(There are various and sundry affliate links in this post.)

The next biblical woman to be written about (drumroll)

Is Jael. She had the most votes. Esther and Abigail tied for second, and I will be writing them about them later. A post will be appearing on Jael a little later today. (I really need to eat something.) I have done some writing on the other women you suggested. The articles are scholarly; the sermons not so much. If you have any suggestions to make the scholarly articles more readable, please let me know.


Career Women of the Bible:The 12th Century B. C. E. Career Woman (Deborah)

Career Women of the Bible: Standing Between Life and Death (Zipporah and Huldah)

Career Women of the Bible: Teachers, Elder, and Co-Workers (Priscilla)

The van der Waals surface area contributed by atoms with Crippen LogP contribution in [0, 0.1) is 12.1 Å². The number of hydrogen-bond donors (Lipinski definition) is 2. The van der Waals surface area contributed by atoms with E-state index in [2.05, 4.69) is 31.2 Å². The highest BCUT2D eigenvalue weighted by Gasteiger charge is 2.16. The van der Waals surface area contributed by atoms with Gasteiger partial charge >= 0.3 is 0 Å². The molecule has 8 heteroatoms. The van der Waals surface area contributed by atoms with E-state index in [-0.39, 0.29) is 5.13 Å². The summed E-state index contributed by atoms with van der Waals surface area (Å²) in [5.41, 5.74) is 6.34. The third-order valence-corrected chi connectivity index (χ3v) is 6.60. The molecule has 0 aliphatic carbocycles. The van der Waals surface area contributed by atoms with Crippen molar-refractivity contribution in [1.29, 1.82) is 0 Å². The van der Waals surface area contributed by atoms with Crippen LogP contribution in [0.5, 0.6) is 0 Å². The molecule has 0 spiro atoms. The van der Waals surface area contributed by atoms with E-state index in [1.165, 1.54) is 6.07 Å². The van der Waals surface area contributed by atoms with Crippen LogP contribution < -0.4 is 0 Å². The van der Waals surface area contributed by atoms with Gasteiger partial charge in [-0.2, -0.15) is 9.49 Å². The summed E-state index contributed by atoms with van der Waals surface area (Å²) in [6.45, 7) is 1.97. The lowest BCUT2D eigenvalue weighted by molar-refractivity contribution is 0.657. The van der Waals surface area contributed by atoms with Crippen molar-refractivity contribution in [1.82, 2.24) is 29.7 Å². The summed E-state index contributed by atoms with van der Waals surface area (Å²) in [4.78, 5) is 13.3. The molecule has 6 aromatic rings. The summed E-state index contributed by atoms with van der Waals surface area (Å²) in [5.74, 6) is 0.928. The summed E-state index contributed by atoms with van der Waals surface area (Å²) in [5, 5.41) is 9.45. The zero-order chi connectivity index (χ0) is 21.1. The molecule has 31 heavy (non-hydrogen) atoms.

Everyone Has a Story (Deborah and Jael)

God Uses Harem Girls (Esther)

Career Women of the Bible: Phoebe

“I commend to you our sister Phoebe, a deacon of the church at Cenchreae, so that you may welcome her in the Lord as is fitting for the saints, and help her in whatever she may require from you, for she has been a benefactor of many and of myself as well (Rom. 16:1-2). Paul trusted Phoebe enough to entrust his letter to the Romans to her. She is a woman Paul highly commended and respected. She is a “sister,” “deacon,” and “benefactor” to the church at Cenchreae as well as a sister and benefactor to Paul.

Paul uses the word, diakonos to describe Phoebe. The odd thing about Paul using this word to describe Phoebe is that it is the masculine form used to describe a woman. The feminine form is diakona. Most versions translate diakonos as “servant” here, but when it used to describe men, it is translated as “deacon.” It is also paired with “of the church of Cenchreae” This is the only place in the New Testament where diakonos is followed by a specific congregation in a genitive construct: she was the deacon of the church in Cenchreae. This is the only place linking a specific person’s ministry with a specific church. This seems to indicate that Phoebe served as a deacon or pastor in the church at Cenchreae.